Lump sum distributions are when the entire balance of an account is paid out at once. After you retire, you can elect to receive your money in a lump sum.
Of course, you will end up paying income taxes on the entire distributed amount that year. There is also what’s called the mandatory 20% withholding, which requires custodians to withhold 20% from retirement plan distributions if they are not part of a trustee-to-trustee transfer (such as funding an IRA).
If your tax bracket is lower than this 20%, you still must wait until April to get a refund. If this distribution is taken before age 59 ½, you may also have to pay the 10% IRS early withdrawal penalty.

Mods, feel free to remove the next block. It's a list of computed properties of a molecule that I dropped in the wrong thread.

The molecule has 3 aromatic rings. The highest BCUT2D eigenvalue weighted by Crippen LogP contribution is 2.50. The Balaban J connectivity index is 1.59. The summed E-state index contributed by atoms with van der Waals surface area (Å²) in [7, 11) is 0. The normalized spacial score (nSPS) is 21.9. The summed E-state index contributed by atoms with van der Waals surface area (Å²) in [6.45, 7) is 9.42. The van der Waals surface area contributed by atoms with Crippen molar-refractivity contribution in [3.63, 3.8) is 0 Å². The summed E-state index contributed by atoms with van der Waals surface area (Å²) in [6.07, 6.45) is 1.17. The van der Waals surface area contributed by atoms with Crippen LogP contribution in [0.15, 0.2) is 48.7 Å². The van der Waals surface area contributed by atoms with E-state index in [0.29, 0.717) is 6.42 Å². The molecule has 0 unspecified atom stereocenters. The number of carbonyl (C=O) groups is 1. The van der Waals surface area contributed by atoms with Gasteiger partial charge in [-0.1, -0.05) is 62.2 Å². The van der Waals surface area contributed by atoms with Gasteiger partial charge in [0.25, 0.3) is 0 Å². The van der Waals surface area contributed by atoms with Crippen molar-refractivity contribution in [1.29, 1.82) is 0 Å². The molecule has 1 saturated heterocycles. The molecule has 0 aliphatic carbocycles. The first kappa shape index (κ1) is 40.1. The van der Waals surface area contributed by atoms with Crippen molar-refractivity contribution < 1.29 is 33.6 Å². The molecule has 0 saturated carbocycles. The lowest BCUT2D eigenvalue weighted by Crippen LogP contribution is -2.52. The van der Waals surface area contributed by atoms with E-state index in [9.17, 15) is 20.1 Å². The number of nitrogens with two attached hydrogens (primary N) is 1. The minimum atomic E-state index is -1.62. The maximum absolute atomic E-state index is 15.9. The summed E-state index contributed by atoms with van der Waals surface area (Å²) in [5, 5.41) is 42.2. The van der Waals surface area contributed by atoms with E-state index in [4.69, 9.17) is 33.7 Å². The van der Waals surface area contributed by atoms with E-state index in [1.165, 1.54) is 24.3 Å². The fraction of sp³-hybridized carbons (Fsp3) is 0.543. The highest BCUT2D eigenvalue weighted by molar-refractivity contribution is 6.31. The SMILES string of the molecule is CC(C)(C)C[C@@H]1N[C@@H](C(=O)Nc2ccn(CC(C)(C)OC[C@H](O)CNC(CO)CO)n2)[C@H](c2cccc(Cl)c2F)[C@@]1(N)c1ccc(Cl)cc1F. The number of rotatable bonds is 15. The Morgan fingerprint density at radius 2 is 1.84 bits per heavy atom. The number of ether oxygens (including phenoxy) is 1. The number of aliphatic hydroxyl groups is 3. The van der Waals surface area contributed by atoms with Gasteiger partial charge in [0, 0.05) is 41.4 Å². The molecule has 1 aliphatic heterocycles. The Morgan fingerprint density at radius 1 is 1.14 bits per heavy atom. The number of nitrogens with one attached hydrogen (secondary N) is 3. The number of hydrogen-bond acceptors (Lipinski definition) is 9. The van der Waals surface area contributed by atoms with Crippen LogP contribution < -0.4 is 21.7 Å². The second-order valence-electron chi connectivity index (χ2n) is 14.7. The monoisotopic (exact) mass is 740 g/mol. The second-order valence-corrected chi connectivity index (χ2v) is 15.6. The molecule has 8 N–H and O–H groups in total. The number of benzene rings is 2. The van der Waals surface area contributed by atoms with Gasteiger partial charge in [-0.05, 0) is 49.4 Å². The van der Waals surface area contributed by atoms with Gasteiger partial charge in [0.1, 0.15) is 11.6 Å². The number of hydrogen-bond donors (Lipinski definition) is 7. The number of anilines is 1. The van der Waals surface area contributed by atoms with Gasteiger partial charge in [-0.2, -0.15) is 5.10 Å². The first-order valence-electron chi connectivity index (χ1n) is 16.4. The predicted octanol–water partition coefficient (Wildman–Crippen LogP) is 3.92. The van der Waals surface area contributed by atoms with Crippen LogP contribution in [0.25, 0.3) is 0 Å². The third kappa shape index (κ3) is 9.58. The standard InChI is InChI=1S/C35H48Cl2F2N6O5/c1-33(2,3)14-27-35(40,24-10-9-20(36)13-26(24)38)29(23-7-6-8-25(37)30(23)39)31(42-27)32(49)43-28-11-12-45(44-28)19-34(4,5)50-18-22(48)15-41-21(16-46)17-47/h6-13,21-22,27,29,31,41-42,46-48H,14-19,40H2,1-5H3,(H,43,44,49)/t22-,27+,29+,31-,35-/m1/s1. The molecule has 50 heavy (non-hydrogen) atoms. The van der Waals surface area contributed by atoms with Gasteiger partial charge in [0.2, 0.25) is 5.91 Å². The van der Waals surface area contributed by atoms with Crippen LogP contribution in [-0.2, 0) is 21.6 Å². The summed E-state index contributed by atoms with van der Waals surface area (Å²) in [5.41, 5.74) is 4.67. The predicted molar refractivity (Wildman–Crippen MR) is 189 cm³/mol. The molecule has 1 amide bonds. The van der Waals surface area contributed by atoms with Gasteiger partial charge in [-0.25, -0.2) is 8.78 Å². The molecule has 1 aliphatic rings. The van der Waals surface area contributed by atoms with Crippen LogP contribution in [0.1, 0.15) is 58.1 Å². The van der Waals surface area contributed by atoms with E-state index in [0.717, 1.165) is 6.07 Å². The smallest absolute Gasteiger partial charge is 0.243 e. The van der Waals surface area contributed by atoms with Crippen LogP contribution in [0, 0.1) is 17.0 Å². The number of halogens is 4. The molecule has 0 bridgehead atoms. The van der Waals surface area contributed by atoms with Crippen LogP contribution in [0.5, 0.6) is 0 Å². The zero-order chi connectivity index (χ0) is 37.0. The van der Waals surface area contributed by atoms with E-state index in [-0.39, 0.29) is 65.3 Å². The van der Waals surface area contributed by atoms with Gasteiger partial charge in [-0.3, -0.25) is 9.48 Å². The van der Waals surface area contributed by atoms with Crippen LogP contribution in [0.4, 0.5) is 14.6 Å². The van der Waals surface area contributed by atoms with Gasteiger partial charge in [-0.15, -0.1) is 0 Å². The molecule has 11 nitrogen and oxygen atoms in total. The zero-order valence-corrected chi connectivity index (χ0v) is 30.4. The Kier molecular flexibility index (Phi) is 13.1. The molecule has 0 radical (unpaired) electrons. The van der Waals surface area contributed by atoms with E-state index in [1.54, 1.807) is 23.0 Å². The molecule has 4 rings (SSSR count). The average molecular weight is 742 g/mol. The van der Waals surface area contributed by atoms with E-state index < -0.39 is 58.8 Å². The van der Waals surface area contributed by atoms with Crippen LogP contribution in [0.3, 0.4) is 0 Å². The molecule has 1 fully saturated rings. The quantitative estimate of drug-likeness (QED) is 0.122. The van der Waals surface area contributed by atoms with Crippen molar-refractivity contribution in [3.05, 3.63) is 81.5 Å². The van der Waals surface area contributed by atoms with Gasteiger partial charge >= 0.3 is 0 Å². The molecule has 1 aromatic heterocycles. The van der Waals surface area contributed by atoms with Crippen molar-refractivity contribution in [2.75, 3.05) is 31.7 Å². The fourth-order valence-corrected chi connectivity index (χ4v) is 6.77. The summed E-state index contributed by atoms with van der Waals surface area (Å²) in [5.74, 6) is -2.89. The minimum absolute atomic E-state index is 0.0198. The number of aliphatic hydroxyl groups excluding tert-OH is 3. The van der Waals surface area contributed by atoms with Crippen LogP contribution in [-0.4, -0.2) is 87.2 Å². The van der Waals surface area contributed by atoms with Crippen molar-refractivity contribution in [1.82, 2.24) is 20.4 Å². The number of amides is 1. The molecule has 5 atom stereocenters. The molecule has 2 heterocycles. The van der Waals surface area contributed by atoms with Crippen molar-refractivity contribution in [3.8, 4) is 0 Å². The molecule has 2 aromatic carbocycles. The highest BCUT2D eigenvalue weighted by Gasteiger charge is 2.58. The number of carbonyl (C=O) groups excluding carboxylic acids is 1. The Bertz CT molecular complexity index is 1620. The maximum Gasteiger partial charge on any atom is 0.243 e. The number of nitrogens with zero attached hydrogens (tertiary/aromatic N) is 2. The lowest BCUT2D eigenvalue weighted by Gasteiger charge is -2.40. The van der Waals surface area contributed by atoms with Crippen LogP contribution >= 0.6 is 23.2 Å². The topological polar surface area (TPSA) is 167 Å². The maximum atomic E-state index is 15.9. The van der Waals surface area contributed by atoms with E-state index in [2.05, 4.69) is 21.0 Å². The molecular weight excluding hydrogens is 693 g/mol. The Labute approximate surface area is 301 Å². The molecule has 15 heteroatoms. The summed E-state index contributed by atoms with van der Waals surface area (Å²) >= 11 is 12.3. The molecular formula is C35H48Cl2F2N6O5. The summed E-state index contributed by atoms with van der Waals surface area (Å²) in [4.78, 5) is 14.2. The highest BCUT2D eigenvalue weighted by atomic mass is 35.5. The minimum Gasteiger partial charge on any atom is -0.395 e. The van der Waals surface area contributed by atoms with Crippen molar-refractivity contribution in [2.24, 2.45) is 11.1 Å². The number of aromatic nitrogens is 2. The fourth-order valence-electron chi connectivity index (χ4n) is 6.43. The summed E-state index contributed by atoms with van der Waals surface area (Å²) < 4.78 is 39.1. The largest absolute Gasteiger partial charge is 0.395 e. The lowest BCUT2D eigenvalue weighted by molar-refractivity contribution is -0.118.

There is an exception to that, if the account is sponsored by a company where the employee worked until age 55, distributions after that point are not subject to the early withdrawal penalty.
Another thing to keep in mind: if you take the entire amount out of your 401(k) account, and you deposit it into an investment vehicle that is not tax-advantaged, the money will no longer grow tax-free.